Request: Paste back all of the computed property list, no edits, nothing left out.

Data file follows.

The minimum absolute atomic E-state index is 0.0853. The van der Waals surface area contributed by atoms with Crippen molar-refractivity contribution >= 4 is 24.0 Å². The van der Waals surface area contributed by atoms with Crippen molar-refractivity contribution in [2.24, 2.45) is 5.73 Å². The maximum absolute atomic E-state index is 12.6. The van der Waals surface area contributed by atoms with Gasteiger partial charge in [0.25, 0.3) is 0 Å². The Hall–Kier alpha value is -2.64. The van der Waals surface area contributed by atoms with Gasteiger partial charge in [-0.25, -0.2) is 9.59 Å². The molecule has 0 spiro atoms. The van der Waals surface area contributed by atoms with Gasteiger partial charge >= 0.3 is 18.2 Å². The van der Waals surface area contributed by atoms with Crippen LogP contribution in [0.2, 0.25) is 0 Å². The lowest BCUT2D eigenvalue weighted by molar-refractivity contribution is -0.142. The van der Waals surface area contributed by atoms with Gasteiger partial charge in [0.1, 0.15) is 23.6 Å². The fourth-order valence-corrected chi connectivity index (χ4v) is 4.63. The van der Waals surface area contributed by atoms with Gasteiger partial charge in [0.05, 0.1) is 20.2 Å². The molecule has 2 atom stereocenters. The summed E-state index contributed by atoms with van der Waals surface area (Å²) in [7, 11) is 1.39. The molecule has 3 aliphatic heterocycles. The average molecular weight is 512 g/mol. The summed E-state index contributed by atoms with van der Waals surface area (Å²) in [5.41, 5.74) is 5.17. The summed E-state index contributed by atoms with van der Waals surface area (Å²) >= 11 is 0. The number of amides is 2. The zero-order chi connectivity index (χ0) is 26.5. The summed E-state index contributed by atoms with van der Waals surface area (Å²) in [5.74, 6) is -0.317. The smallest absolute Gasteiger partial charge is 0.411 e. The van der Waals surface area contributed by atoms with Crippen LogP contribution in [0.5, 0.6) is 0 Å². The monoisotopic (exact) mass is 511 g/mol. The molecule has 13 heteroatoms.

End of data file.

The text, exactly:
The minimum absolute atomic E-state index is 0.0853. The van der Waals surface area contributed by atoms with Crippen molar-refractivity contribution >= 4 is 24.0 Å². The van der Waals surface area contributed by atoms with Crippen molar-refractivity contribution in [2.24, 2.45) is 5.73 Å². The maximum absolute atomic E-state index is 12.6. The van der Waals surface area contributed by atoms with Gasteiger partial charge in [0.25, 0.3) is 0 Å². The Hall–Kier alpha value is -2.64. The van der Waals surface area contributed by atoms with Gasteiger partial charge in [-0.25, -0.2) is 9.59 Å². The molecule has 0 spiro atoms. The van der Waals surface area contributed by atoms with Gasteiger partial charge >= 0.3 is 18.2 Å². The van der Waals surface area contributed by atoms with Crippen LogP contribution in [0.2, 0.25) is 0 Å². The lowest BCUT2D eigenvalue weighted by molar-refractivity contribution is -0.142. The van der Waals surface area contributed by atoms with Gasteiger partial charge in [0.1, 0.15) is 23.6 Å². The fourth-order valence-corrected chi connectivity index (χ4v) is 4.63. The van der Waals surface area contributed by atoms with Gasteiger partial charge in [0.05, 0.1) is 20.2 Å². The molecule has 2 atom stereocenters. The summed E-state index contributed by atoms with van der Waals surface area (Å²) in [7, 11) is 1.39. The molecule has 3 aliphatic heterocycles. The average molecular weight is 512 g/mol. The summed E-state index contributed by atoms with van der Waals surface area (Å²) in [5.41, 5.74) is 5.17. The summed E-state index contributed by atoms with van der Waals surface area (Å²) >= 11 is 0. The number of amides is 2. The zero-order chi connectivity index (χ0) is 26.5. The summed E-state index contributed by atoms with van der Waals surface area (Å²) in [5.74, 6) is -0.317. The smallest absolute Gasteiger partial charge is 0.411 e. The van der Waals surface area contributed by atoms with Crippen LogP contribution in [0.5, 0.6) is 0 Å². The monoisotopic (exact) mass is 511 g/mol. The molecule has 13 heteroatoms.